The sharpest rooms in Shanghai
If five-star hotels are a bit too mainstream for you, perhaps you should check out China's first carbon neutral hotel instead. URBN uses recyclable materials and low-energy products wherever possible, but it also calculates its complete carbon footprint – including staff commutes and delivery journeys – then offsets it by donating money to environmentally-friendly projects. If that does not impress you, the rooms surely will. They are beautifully designed with low furniture and sunken living areas exuding space. Bathtubs are located in the bedroom rather than in the bathroom, and the grey slate tiling gives the place an urban vibe.
With no website, no sign and hidden away down a small alleyway, The Nine is about as exclusive as it gets. Walk-in guests will be turned away, so you must phone ahead (86-21-6471-9950). Once booked, scout around for an alleyway marked Lane 355, off West Jianguo Road in the French Concession area of the city. Walk to the end of the alley, turn left and ring the bell by the large wooden gateway marked only with the number 9. Inside you will find a small, tranquil garden housing an old European-style villa with antique tables, unusual statues and six delicious double rooms, all different and all decorated exquisitely. Do not expect hotel facilities – there is no restaurant, spa or gym – but what you will get is bags of character, bundles of charm and an experience shared with just a lucky few.
Cheap and cheerful hotels
Le Tour Traveller's Rest, housed in a former towel factory, is Shanghai's best youth hostel and leaves most of the city's budget accommodation hanging out to dry. To get there, you have to pass a row of splendid shikumen (traditional stone-gate houses) , and the old-Shanghai textures continue once inside, with red-brick interior walls and reproduced stone gateways above doorways to rooms which are simple, but smart. The communal areas are filled with fun: table tennis here, a pool table there, and there is a fine rooftop bar which doubles as the hostel's restaurant.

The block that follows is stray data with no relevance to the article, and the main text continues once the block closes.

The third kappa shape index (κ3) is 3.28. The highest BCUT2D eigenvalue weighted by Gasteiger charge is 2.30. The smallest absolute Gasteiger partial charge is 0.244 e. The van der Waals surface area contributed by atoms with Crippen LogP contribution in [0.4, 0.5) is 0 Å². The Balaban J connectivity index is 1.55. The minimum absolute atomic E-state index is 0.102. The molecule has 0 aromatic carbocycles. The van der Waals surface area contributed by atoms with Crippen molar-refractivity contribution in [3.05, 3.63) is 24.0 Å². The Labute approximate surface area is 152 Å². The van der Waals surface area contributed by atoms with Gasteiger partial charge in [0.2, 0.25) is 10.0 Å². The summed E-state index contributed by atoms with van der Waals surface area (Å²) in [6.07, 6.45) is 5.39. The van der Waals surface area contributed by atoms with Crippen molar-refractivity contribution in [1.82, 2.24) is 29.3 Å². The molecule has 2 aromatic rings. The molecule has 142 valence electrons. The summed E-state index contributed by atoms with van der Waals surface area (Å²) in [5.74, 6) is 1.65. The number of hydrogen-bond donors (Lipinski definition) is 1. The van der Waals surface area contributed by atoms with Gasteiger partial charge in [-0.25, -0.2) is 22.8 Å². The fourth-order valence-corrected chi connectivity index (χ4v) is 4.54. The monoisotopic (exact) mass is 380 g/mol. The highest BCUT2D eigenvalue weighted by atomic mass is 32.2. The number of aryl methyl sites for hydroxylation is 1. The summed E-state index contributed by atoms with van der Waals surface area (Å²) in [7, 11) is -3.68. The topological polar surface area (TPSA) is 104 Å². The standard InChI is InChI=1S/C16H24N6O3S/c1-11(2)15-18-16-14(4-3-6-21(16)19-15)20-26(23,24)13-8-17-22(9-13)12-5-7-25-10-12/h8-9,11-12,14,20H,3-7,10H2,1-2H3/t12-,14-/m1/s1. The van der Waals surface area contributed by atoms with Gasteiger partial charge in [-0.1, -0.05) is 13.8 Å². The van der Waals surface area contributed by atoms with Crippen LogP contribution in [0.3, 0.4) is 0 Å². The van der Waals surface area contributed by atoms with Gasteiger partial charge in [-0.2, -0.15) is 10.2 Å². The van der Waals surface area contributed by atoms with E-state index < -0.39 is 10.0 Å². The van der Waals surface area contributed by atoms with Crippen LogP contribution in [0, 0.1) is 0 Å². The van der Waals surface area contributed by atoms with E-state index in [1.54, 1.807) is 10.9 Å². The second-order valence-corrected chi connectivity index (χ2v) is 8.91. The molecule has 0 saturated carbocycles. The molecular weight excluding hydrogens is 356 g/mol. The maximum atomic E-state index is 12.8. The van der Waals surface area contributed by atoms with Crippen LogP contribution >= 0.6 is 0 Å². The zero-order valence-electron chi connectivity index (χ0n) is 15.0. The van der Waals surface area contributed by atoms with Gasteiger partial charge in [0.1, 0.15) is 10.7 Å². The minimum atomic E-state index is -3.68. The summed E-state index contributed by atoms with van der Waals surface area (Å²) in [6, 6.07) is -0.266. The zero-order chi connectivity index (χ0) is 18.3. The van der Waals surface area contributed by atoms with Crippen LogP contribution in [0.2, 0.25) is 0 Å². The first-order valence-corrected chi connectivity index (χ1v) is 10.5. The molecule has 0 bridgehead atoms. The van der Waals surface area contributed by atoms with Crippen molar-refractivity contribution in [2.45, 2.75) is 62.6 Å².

Youth hostels do not come much more charming than the Koala Garden House. Even the lobby – which doubles as a chic wi-fi cafe – is a joy to be in, with high ceilings and brightly painted walls. But it is the rooms, all slightly different, that really stand out. Admittedly on the cosy side, they are beautifully decorated with cute furniture, flower-patterned wallpaper and gathered-up curtains, and all come with a wall-mounted flat-screen TV and a funky little bathroom. The two best rooms have private balconies overlooking the quaint, pedestrianised tourist strip of Duolun Road.
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